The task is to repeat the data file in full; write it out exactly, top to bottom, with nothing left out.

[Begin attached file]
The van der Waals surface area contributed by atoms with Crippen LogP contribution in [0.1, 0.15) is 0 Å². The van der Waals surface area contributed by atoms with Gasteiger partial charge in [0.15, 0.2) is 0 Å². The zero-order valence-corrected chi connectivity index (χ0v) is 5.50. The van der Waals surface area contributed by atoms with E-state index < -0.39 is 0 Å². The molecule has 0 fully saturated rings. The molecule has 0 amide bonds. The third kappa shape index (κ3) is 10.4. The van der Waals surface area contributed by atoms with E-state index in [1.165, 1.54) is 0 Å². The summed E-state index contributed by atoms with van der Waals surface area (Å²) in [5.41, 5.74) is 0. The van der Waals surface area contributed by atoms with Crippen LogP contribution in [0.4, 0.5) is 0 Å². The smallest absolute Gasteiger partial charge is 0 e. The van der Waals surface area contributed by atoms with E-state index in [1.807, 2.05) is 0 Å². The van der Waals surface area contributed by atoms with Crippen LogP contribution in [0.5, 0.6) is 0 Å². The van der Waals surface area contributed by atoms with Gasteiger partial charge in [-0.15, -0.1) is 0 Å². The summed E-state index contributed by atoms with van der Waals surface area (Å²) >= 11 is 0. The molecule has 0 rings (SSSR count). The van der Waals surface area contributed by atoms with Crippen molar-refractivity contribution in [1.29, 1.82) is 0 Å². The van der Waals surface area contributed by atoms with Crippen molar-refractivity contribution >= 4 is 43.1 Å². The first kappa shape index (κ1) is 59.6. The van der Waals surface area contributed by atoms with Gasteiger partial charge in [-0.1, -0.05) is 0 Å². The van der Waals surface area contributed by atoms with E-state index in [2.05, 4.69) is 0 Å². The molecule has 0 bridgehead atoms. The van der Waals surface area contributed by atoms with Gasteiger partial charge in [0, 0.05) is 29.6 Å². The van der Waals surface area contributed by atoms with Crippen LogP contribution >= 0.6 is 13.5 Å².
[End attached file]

The van der Waals surface area contributed by atoms with Crippen LogP contribution in [0.1, 0.15) is 0 Å². The van der Waals surface area contributed by atoms with Gasteiger partial charge in [0.15, 0.2) is 0 Å². The zero-order valence-corrected chi connectivity index (χ0v) is 5.50. The van der Waals surface area contributed by atoms with E-state index < -0.39 is 0 Å². The molecule has 0 fully saturated rings. The molecule has 0 amide bonds. The third kappa shape index (κ3) is 10.4. The van der Waals surface area contributed by atoms with E-state index in [1.165, 1.54) is 0 Å². The summed E-state index contributed by atoms with van der Waals surface area (Å²) in [5.41, 5.74) is 0. The van der Waals surface area contributed by atoms with Crippen LogP contribution in [0.4, 0.5) is 0 Å². The smallest absolute Gasteiger partial charge is 0 e. The van der Waals surface area contributed by atoms with E-state index in [1.807, 2.05) is 0 Å². The van der Waals surface area contributed by atoms with Crippen LogP contribution in [0.5, 0.6) is 0 Å². The van der Waals surface area contributed by atoms with Gasteiger partial charge in [-0.15, -0.1) is 0 Å². The summed E-state index contributed by atoms with van der Waals surface area (Å²) >= 11 is 0. The molecule has 0 rings (SSSR count). The van der Waals surface area contributed by atoms with Crippen molar-refractivity contribution in [1.29, 1.82) is 0 Å². The van der Waals surface area contributed by atoms with Crippen molar-refractivity contribution >= 4 is 43.1 Å². The first kappa shape index (κ1) is 59.6. The van der Waals surface area contributed by atoms with Gasteiger partial charge in [-0.1, -0.05) is 0 Å². The van der Waals surface area contributed by atoms with E-state index in [2.05, 4.69) is 0 Å². The molecule has 0 bridgehead atoms. The van der Waals surface area contributed by atoms with Gasteiger partial charge in [0, 0.05) is 29.6 Å². The van der Waals surface area contributed by atoms with Crippen LogP contribution >= 0.6 is 13.5 Å².